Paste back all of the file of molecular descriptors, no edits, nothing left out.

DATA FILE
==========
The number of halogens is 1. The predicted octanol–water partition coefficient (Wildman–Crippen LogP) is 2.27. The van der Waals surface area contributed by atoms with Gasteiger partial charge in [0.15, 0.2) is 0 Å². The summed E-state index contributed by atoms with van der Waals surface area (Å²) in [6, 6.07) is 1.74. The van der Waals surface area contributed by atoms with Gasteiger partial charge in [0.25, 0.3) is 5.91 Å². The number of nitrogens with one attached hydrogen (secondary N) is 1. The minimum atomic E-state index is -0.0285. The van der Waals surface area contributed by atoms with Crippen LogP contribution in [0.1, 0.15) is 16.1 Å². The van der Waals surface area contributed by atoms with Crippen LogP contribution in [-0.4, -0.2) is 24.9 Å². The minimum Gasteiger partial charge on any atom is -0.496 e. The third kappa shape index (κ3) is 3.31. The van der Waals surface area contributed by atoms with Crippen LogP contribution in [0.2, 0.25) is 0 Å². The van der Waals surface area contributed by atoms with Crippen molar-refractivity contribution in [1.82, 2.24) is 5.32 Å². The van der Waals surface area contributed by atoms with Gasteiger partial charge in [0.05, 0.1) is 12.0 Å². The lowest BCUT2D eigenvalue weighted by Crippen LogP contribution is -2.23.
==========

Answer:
The number of halogens is 1. The predicted octanol–water partition coefficient (Wildman–Crippen LogP) is 2.27. The van der Waals surface area contributed by atoms with Gasteiger partial charge in [0.15, 0.2) is 0 Å². The summed E-state index contributed by atoms with van der Waals surface area (Å²) in [6, 6.07) is 1.74. The van der Waals surface area contributed by atoms with Gasteiger partial charge in [0.25, 0.3) is 5.91 Å². The number of nitrogens with one attached hydrogen (secondary N) is 1. The minimum atomic E-state index is -0.0285. The van der Waals surface area contributed by atoms with Crippen LogP contribution in [0.1, 0.15) is 16.1 Å². The van der Waals surface area contributed by atoms with Crippen LogP contribution in [-0.4, -0.2) is 24.9 Å². The minimum Gasteiger partial charge on any atom is -0.496 e. The third kappa shape index (κ3) is 3.31. The van der Waals surface area contributed by atoms with Crippen LogP contribution in [0.2, 0.25) is 0 Å². The van der Waals surface area contributed by atoms with Crippen molar-refractivity contribution in [1.82, 2.24) is 5.32 Å². The van der Waals surface area contributed by atoms with Gasteiger partial charge in [0.05, 0.1) is 12.0 Å². The lowest BCUT2D eigenvalue weighted by Crippen LogP contribution is -2.23.